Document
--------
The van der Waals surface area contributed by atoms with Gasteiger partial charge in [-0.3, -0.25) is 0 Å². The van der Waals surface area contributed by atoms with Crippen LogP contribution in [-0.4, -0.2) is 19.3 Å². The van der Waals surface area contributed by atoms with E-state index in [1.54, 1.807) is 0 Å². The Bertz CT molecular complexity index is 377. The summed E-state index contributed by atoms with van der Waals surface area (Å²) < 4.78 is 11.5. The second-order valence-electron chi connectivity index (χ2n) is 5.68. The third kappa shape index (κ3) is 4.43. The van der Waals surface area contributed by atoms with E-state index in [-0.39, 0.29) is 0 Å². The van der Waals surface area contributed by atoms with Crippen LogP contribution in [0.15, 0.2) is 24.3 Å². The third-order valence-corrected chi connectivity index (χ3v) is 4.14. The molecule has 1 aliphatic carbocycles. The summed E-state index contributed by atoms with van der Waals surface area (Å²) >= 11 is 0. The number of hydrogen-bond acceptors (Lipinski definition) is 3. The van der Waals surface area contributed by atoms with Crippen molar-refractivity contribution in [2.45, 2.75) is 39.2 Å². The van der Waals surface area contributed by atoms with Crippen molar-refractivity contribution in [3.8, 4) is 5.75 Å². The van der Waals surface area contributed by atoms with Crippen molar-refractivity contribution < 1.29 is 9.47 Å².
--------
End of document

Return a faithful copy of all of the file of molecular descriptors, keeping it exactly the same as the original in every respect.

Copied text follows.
The van der Waals surface area contributed by atoms with Gasteiger partial charge in [-0.3, -0.25) is 0 Å². The van der Waals surface area contributed by atoms with Crippen LogP contribution in [-0.4, -0.2) is 19.3 Å². The van der Waals surface area contributed by atoms with E-state index in [1.54, 1.807) is 0 Å². The Bertz CT molecular complexity index is 377. The summed E-state index contributed by atoms with van der Waals surface area (Å²) < 4.78 is 11.5. The second-order valence-electron chi connectivity index (χ2n) is 5.68. The third kappa shape index (κ3) is 4.43. The van der Waals surface area contributed by atoms with E-state index in [-0.39, 0.29) is 0 Å². The van der Waals surface area contributed by atoms with Crippen LogP contribution in [0.15, 0.2) is 24.3 Å². The third-order valence-corrected chi connectivity index (χ3v) is 4.14. The molecule has 1 aliphatic carbocycles. The summed E-state index contributed by atoms with van der Waals surface area (Å²) >= 11 is 0. The number of hydrogen-bond acceptors (Lipinski definition) is 3. The van der Waals surface area contributed by atoms with Crippen molar-refractivity contribution in [2.45, 2.75) is 39.2 Å². The van der Waals surface area contributed by atoms with Crippen molar-refractivity contribution in [3.8, 4) is 5.75 Å². The van der Waals surface area contributed by atoms with Crippen molar-refractivity contribution < 1.29 is 9.47 Å².